The Department, either alone or together with other organizations in the National Civil Protection System, is engaged with the work of predicting, preventing and mitigating volcanic risk in the Italian territory, adopting appropriate measures to reduce loss of human lives and property in the event of eruptions, it is likewise engaged with handling and resolving emergencies.
Predict a volcanic eruption signifies to predict when it will occur and what type it will be.
To be able to determine the “when”, a system of monitors has to be installed to register a series of physico-scientific parameters indicating the status of the volcanic system and any change as compared to the basic identified level.
A short to medium term prediction is in fact based on the recognition and extent of the phenomena accompanying the magma rising up towards the surface, called forewarning phenomena. The principal forewarnings consist of fractures opening up (earthquakes) caused by the mechanical stress to the rocks, swelling or changes in the shape of the volcanic edifice caused by the intrusion of magma, changes in the gravimetric and magnetic field surrounding the volcanic edifice, increased and altered composition of the gaseous emissions from craters and ground and changes to the physico-chemical characteristics of the water table.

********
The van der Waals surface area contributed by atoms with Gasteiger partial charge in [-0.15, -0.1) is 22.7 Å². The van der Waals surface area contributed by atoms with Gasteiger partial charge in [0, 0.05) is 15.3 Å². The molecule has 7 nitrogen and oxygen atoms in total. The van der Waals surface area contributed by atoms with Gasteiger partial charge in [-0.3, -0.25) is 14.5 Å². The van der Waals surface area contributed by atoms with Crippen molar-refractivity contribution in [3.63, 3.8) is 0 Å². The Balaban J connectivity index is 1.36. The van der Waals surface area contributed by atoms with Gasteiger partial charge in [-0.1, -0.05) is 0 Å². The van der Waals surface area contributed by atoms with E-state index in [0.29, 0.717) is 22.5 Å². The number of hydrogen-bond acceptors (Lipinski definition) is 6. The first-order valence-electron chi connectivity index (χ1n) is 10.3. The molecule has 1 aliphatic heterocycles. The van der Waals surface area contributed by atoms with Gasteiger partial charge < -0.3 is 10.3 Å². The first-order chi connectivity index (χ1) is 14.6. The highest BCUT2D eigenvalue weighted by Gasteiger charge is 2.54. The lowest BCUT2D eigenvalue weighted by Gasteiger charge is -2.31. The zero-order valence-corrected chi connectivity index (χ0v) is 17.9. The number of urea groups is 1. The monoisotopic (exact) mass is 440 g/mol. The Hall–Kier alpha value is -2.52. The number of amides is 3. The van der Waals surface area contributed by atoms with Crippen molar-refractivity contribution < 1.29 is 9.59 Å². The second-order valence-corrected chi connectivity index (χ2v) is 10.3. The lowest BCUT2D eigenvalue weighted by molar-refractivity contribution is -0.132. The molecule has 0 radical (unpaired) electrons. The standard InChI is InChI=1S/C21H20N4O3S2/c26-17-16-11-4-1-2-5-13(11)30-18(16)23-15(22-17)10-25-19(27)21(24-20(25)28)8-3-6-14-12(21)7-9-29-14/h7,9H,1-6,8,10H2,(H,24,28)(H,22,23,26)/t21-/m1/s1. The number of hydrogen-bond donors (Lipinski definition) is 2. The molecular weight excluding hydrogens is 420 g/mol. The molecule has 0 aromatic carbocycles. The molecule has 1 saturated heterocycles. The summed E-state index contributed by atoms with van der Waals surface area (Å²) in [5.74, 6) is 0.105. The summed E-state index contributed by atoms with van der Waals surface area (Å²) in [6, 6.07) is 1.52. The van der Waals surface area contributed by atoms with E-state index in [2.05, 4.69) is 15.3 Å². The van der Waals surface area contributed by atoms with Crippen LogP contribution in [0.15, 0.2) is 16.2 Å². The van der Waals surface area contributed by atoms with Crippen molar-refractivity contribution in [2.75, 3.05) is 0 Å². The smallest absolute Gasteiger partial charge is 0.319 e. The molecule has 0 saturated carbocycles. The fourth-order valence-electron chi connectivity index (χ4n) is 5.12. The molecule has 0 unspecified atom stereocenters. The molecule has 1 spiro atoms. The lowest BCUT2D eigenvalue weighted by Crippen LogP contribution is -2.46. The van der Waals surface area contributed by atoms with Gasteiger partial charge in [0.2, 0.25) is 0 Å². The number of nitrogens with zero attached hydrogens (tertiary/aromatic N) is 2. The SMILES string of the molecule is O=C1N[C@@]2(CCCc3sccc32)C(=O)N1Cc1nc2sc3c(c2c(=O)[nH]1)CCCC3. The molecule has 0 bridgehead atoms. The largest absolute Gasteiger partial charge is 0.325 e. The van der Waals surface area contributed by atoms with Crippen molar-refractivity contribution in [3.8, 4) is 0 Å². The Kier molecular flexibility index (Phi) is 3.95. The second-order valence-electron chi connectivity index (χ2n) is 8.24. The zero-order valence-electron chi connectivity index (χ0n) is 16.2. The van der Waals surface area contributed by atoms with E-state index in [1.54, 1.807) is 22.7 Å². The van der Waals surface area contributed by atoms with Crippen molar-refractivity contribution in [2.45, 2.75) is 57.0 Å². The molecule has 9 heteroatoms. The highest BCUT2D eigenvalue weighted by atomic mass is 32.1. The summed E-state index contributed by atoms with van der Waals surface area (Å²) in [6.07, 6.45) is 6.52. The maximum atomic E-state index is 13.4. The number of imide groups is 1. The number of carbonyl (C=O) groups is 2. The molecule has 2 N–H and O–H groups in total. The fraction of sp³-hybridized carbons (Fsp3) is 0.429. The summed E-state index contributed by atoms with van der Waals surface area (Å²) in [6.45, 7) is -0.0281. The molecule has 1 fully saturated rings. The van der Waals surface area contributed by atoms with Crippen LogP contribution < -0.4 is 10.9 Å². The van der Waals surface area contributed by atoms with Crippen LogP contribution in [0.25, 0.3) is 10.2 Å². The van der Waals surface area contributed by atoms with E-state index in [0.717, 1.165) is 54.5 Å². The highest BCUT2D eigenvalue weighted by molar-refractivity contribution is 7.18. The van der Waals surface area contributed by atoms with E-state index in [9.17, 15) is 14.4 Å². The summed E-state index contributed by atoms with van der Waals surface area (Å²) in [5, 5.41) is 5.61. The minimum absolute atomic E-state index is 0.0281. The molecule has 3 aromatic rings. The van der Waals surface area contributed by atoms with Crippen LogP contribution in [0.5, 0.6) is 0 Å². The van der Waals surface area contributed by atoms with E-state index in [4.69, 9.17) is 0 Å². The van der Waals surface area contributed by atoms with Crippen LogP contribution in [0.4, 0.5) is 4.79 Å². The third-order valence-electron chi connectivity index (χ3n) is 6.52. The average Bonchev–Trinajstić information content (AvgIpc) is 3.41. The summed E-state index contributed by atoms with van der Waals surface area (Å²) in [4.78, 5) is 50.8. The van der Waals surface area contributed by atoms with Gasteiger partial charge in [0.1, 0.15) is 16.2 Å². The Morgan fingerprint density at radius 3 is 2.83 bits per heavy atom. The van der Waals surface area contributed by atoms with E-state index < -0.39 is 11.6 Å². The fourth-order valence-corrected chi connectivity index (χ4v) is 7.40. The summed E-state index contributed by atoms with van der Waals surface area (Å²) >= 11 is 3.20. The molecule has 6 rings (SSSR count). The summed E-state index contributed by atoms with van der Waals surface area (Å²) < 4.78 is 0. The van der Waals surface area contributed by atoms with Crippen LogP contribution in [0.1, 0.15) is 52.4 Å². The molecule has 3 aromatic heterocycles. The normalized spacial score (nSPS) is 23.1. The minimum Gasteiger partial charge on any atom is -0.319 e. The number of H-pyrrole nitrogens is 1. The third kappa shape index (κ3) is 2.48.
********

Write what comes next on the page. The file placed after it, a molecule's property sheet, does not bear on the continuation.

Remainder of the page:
These phenomena, accompanying the magma as it rises, can be recorded by appropriate fixed instrumental systems, recording data 24 hours a day, or else by regular measurement campaigns. Monitoring and control of Italian volcanoes is conducted and coordinated by the National Geophysical and Vulcanology Institute (Istituto Nazionale di Geofisica e Vulcanologia) operating, under agreement with the Civil Protection Department, through its Sections assigned to monitor volcanoes (Naples Section – Vesuviano Observatory, Catania Section, Palermo Section) and by the Department of Science of the Earth at Florence University. Signals from the principal monitoring and surveillance systems, operated by said competent Centres, are conveyed to the Central Operations Centre for Volcanic Risk (CFC-RV) to be able to share the data and information in real time and rapidly evaluate the criticalities.
Whereas, to predict what type of eruption the next one will be, should this occur (prediction of possible future eruptive scenarios), the eruptive history of the volcano in question must be studied and its future performance measured against that of the past. Another important contribution is had by geophysical studies (gravimetric and seismic tomographies) with the purpose of establishing the profound structure of the volcano as well as its current status.